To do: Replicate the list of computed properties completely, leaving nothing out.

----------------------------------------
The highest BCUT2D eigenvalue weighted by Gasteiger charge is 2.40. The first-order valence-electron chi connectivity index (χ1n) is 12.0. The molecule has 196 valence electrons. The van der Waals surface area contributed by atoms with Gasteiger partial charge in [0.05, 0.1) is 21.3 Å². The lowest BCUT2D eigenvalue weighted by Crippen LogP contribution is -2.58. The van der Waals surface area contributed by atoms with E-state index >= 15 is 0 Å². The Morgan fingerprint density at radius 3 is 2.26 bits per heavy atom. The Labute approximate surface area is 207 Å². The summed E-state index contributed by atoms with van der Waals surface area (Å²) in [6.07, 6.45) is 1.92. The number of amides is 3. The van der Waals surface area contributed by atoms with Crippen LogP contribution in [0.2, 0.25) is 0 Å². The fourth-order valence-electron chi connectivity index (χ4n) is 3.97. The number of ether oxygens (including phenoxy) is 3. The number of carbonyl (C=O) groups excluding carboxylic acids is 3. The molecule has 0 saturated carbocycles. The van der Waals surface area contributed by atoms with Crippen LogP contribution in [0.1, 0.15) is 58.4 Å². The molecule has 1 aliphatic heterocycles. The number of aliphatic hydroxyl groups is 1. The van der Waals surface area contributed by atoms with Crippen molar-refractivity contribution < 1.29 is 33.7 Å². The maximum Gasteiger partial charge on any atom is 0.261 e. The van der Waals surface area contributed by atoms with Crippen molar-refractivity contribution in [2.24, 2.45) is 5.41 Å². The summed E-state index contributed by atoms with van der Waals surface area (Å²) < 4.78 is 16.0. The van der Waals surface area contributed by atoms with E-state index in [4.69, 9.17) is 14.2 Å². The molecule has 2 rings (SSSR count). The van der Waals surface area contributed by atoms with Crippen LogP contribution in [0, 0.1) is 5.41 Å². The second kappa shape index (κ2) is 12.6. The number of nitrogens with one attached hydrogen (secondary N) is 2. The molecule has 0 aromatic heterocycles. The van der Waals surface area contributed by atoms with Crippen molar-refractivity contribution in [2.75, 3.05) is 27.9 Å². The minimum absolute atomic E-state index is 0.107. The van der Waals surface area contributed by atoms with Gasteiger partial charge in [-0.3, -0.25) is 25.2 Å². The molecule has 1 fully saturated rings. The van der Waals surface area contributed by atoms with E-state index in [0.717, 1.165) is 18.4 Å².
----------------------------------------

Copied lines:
The highest BCUT2D eigenvalue weighted by Gasteiger charge is 2.40. The first-order valence-electron chi connectivity index (χ1n) is 12.0. The molecule has 196 valence electrons. The van der Waals surface area contributed by atoms with Gasteiger partial charge in [0.05, 0.1) is 21.3 Å². The lowest BCUT2D eigenvalue weighted by Crippen LogP contribution is -2.58. The van der Waals surface area contributed by atoms with E-state index >= 15 is 0 Å². The Morgan fingerprint density at radius 3 is 2.26 bits per heavy atom. The Labute approximate surface area is 207 Å². The summed E-state index contributed by atoms with van der Waals surface area (Å²) in [6.07, 6.45) is 1.92. The number of amides is 3. The van der Waals surface area contributed by atoms with Crippen LogP contribution in [0.2, 0.25) is 0 Å². The fourth-order valence-electron chi connectivity index (χ4n) is 3.97. The number of ether oxygens (including phenoxy) is 3. The number of carbonyl (C=O) groups excluding carboxylic acids is 3. The molecule has 0 saturated carbocycles. The van der Waals surface area contributed by atoms with Crippen LogP contribution in [0.1, 0.15) is 58.4 Å². The molecule has 1 aliphatic heterocycles. The number of aliphatic hydroxyl groups is 1. The van der Waals surface area contributed by atoms with Crippen molar-refractivity contribution < 1.29 is 33.7 Å². The maximum Gasteiger partial charge on any atom is 0.261 e. The van der Waals surface area contributed by atoms with Crippen molar-refractivity contribution in [2.24, 2.45) is 5.41 Å². The summed E-state index contributed by atoms with van der Waals surface area (Å²) < 4.78 is 16.0. The van der Waals surface area contributed by atoms with E-state index in [4.69, 9.17) is 14.2 Å². The molecule has 2 rings (SSSR count). The van der Waals surface area contributed by atoms with Crippen LogP contribution in [0, 0.1) is 5.41 Å². The second kappa shape index (κ2) is 12.6. The number of nitrogens with one attached hydrogen (secondary N) is 2. The molecule has 0 aromatic heterocycles. The van der Waals surface area contributed by atoms with Crippen molar-refractivity contribution in [2.75, 3.05) is 27.9 Å². The minimum absolute atomic E-state index is 0.107. The van der Waals surface area contributed by atoms with Gasteiger partial charge in [-0.3, -0.25) is 25.2 Å². The molecule has 1 fully saturated rings. The van der Waals surface area contributed by atoms with E-state index in [0.717, 1.165) is 18.4 Å².